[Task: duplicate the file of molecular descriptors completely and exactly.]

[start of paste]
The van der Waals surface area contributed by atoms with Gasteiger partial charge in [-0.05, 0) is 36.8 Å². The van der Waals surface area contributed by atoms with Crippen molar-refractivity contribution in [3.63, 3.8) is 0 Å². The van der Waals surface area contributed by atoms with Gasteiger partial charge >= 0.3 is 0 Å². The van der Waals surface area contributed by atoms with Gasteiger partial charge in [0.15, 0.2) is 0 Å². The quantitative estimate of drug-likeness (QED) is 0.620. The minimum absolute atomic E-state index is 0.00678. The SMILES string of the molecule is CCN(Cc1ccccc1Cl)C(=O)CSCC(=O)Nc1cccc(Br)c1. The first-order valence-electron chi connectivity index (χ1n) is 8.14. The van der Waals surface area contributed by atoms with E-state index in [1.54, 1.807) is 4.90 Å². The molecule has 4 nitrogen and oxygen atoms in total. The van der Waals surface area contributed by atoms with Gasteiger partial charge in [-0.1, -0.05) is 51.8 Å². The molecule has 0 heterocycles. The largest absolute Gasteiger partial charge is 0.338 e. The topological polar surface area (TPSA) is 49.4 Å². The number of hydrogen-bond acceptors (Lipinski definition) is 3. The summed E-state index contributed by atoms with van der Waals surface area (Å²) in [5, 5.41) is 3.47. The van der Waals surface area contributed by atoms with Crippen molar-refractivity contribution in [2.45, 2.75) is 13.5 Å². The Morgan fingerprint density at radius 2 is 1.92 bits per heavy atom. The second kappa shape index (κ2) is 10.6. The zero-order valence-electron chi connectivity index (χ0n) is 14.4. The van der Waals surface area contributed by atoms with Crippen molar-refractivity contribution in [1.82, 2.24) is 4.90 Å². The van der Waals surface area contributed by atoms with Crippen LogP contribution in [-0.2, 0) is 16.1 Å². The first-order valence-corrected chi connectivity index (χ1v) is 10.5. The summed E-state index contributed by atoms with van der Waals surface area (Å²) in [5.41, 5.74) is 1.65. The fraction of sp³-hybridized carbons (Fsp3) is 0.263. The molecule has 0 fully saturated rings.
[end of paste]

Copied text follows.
The van der Waals surface area contributed by atoms with Gasteiger partial charge in [-0.05, 0) is 36.8 Å². The van der Waals surface area contributed by atoms with Crippen molar-refractivity contribution in [3.63, 3.8) is 0 Å². The van der Waals surface area contributed by atoms with Gasteiger partial charge >= 0.3 is 0 Å². The van der Waals surface area contributed by atoms with Gasteiger partial charge in [0.15, 0.2) is 0 Å². The quantitative estimate of drug-likeness (QED) is 0.620. The minimum absolute atomic E-state index is 0.00678. The SMILES string of the molecule is CCN(Cc1ccccc1Cl)C(=O)CSCC(=O)Nc1cccc(Br)c1. The first-order valence-electron chi connectivity index (χ1n) is 8.14. The van der Waals surface area contributed by atoms with E-state index in [1.54, 1.807) is 4.90 Å². The molecule has 4 nitrogen and oxygen atoms in total. The van der Waals surface area contributed by atoms with Gasteiger partial charge in [-0.1, -0.05) is 51.8 Å². The molecule has 0 heterocycles. The largest absolute Gasteiger partial charge is 0.338 e. The topological polar surface area (TPSA) is 49.4 Å². The number of hydrogen-bond acceptors (Lipinski definition) is 3. The summed E-state index contributed by atoms with van der Waals surface area (Å²) in [5, 5.41) is 3.47. The van der Waals surface area contributed by atoms with Crippen molar-refractivity contribution in [2.45, 2.75) is 13.5 Å². The Morgan fingerprint density at radius 2 is 1.92 bits per heavy atom. The second kappa shape index (κ2) is 10.6. The zero-order valence-electron chi connectivity index (χ0n) is 14.4. The van der Waals surface area contributed by atoms with Crippen molar-refractivity contribution in [1.82, 2.24) is 4.90 Å². The van der Waals surface area contributed by atoms with Crippen LogP contribution in [-0.2, 0) is 16.1 Å². The first-order valence-corrected chi connectivity index (χ1v) is 10.5. The summed E-state index contributed by atoms with van der Waals surface area (Å²) in [5.41, 5.74) is 1.65. The fraction of sp³-hybridized carbons (Fsp3) is 0.263. The molecule has 0 fully saturated rings.